3. Ways To Enhance the Quality, Utility, and Clarity of the Information To Be Collected

(Comment) One certifying agent affirmed that assessing the condition of the animals as well as the dietary rations provided is needed. This comment noted that a broad, integrated approach that observed the overall wellness of the animals was more appropriate. Indicators of poor health could be flagged without requiring the systemized use of body condition scoring.

A Land Grant College that works with smaller scale farmers through their extension services expressed general concern that some small farmers may no longer choose to be certified organic due to the costs and burdens of Start Printed Page 7088recordkeeping. The organization perceived a duplication in reporting requirements being imposed on organic livestock operations. The comment also noted that the recordkeeping required to document food safety, labor, and environmental compliance has been increasing exponentially in recent decades as well, and is exacerbating the recordkeeping burden of farmers of all scales.

(Response) We agree that a broad integrated approach which observes the overall wellness of the animals, flags indicators of poor health, and scores body condition is important. Using a consistent recordkeeping system within an operation is more important than all operations using the same system, although it may be more efficient for inspectors if all certifying agents voluntarily select the same system.

AMS is not seeking to collect and compare data from one operation to another, or from one certifying agent to another. Body condition scoring is considered a low-cost, hands-on, internally consistent method to assess and monitor the condition of individual animals, herds, or flocks. Using a body scoring system is more accurate and efficient than relying on memory about animals' respective conditions, and helps producers identify the need for treatment or intervention. In addition, certifying agents should make every effort to be sure their recordkeeping requirements are not duplicative and coordinate with the requirements of other standards, where possible, that are outside of the direct scope of AMS.

4. Ways To Minimize the Burden of the Collection of Information on Those Who Are To Respond, Including the Use of Appropriate Automated, Electronic, Mechanical, or Other Technological Collection Techniques or Other Forms of Information Technology

(Comment) Three commenters requested that AMS provide monitoring form templates, training, and other resources in producer-friendly language and format, especially for body condition scoring. One certifying agent requested that we provide the tables that show the original rule language side-by-side with the final rule changes as a separate document for use in outreach materials and training.

A Land Grant College offered that they were likely to prepare new tools and templates to assist organic farmers with monitoring and recording lameness in individual animals. This comment also noted that new records would be needed to document when animals are restricted from outdoor access due to temperature fluctuations within the ranges specified in the rule.

(Response) AMS is considering developing tools to assist producers and certifying agents, especially for body condition scoring. These optional resources will be available on the NOP Web-site. AMS also plans to offer four regional trainings for producers and certifying agents—most likely in Pennsylvania, Iowa, California, and Texas. Other agricultural extension services and agents, the Natural Resources Conservation Service, and other Federal, state, and nonprofit organizations have tools and resources for monitoring animal health and living conditions that can be adapted.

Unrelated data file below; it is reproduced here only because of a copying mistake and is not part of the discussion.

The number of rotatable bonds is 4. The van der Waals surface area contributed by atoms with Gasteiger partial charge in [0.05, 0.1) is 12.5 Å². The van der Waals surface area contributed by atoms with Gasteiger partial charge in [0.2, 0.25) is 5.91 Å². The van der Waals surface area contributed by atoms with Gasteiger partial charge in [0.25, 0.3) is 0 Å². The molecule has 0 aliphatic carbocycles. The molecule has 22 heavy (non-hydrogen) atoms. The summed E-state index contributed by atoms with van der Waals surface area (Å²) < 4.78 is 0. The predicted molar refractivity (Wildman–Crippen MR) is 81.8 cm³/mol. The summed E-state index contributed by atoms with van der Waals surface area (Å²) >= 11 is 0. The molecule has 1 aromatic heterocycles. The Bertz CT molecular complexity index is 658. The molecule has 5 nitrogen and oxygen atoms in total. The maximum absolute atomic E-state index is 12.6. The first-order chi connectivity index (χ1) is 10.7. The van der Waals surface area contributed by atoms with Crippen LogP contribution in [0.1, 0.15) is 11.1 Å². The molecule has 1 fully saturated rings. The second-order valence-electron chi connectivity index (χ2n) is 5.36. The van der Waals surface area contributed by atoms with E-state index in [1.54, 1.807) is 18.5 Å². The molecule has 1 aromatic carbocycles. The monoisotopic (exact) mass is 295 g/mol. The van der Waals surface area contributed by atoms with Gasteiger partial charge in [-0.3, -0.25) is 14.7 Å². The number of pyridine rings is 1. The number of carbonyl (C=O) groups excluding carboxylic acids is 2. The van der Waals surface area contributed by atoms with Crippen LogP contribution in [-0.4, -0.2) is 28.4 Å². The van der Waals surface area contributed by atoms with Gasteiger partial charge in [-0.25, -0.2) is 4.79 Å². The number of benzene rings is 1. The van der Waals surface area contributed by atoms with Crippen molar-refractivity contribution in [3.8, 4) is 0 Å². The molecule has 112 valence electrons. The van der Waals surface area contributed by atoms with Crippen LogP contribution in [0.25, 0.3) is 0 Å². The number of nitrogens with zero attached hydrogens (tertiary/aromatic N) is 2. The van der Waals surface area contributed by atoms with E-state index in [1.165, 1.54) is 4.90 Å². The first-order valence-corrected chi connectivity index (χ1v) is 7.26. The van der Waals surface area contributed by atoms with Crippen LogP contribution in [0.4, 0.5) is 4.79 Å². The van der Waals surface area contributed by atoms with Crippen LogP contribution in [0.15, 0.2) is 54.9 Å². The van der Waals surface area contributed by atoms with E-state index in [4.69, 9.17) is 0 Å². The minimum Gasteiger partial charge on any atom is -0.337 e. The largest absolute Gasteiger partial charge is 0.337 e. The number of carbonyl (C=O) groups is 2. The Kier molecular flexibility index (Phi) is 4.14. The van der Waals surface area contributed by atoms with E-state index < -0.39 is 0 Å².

XVII. Civil Rights Impact Analysis

AMS has reviewed this final rule in accordance with the Department Regulation 4300-4, Civil Rights Impact Analysis (CRIA), to address any major civil rights impacts the rule might have on minorities, women, and persons with disabilities. After a careful review of the rule's intent and provisions, AMS determined that this rule would only impact the organic practices of organic producers and that this rule has no potential for affecting producers in protected groups differently than the general population of producers. This rulemaking was initiated to clarify a regulatory requirement and enable consistent implementation and enforcement.

Protected individuals have the same opportunity to participate in the NOP as non-protected individuals. The USDA organic regulations prohibit discrimination by certifying agents. Specifically, § 205.501(d) of the current regulations for accreditation of certifying agents provides that “No private or governmental entity accredited as a certifying agent under this subpart shall exclude from participation in or deny the benefits of the NOP to any person due to discrimination because of race, color, national origin, gender, religion, age, disability, political beliefs, sexual orientation, or marital or family status.” Section 205.501(a)(2) requires “certifying agents to demonstrate the ability to fully comply with the requirements for accreditation set forth in this subpart” including the prohibition on discrimination. The granting of accreditation to certifying agents under § 205.506 requires the review of information submitted by the certifying agent and an on-site review of the certifying agent's client operation. Further, if certification is denied, § 205.405(d) requires that the certifying agent notify the applicant of their right to file an appeal to the AMS Administrator in accordance with § 205.681.

These regulations provide protections against discrimination, thereby permitting all producers, regardless of race, color, national origin, gender, religion, age, disability, political beliefs, sexual orientation, or marital or family status, who voluntarily choose to adhere to the rule and qualify, to be certified as meeting NOP requirements by an accredited certifying agent. This action in no way changes any of these protections against discrimination.